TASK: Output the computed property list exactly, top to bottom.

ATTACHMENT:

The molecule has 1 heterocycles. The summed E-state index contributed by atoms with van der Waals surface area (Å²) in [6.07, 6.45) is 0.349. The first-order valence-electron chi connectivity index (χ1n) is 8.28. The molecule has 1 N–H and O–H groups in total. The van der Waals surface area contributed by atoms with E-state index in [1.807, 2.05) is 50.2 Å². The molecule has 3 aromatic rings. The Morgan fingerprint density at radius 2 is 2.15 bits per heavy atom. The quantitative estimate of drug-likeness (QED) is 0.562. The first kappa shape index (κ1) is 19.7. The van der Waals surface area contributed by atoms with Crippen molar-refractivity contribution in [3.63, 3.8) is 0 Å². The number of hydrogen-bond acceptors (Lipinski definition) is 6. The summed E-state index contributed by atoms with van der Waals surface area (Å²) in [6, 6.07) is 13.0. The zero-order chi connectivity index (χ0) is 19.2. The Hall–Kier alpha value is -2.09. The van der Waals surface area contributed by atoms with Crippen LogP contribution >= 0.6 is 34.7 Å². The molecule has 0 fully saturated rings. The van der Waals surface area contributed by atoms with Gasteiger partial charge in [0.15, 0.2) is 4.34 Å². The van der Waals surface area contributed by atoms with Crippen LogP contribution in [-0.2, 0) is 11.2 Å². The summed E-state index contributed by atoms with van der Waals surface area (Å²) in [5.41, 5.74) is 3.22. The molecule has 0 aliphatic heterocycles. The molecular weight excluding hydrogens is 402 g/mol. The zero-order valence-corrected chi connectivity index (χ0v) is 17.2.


The molecule has 1 heterocycles. The summed E-state index contributed by atoms with van der Waals surface area (Å²) in [6.07, 6.45) is 0.349. The first-order valence-electron chi connectivity index (χ1n) is 8.28. The molecule has 1 N–H and O–H groups in total. The van der Waals surface area contributed by atoms with E-state index in [1.807, 2.05) is 50.2 Å². The molecule has 3 aromatic rings. The Morgan fingerprint density at radius 2 is 2.15 bits per heavy atom. The quantitative estimate of drug-likeness (QED) is 0.562. The first kappa shape index (κ1) is 19.7. The van der Waals surface area contributed by atoms with Crippen molar-refractivity contribution in [3.63, 3.8) is 0 Å². The number of hydrogen-bond acceptors (Lipinski definition) is 6. The summed E-state index contributed by atoms with van der Waals surface area (Å²) in [6, 6.07) is 13.0. The zero-order chi connectivity index (χ0) is 19.2. The Hall–Kier alpha value is -2.09. The van der Waals surface area contributed by atoms with Crippen LogP contribution >= 0.6 is 34.7 Å². The molecule has 0 fully saturated rings. The van der Waals surface area contributed by atoms with Gasteiger partial charge in [0.15, 0.2) is 4.34 Å². The van der Waals surface area contributed by atoms with Crippen LogP contribution in [-0.2, 0) is 11.2 Å². The summed E-state index contributed by atoms with van der Waals surface area (Å²) in [5.41, 5.74) is 3.22. The molecule has 0 aliphatic heterocycles. The molecular weight excluding hydrogens is 402 g/mol. The zero-order valence-corrected chi connectivity index (χ0v) is 17.2.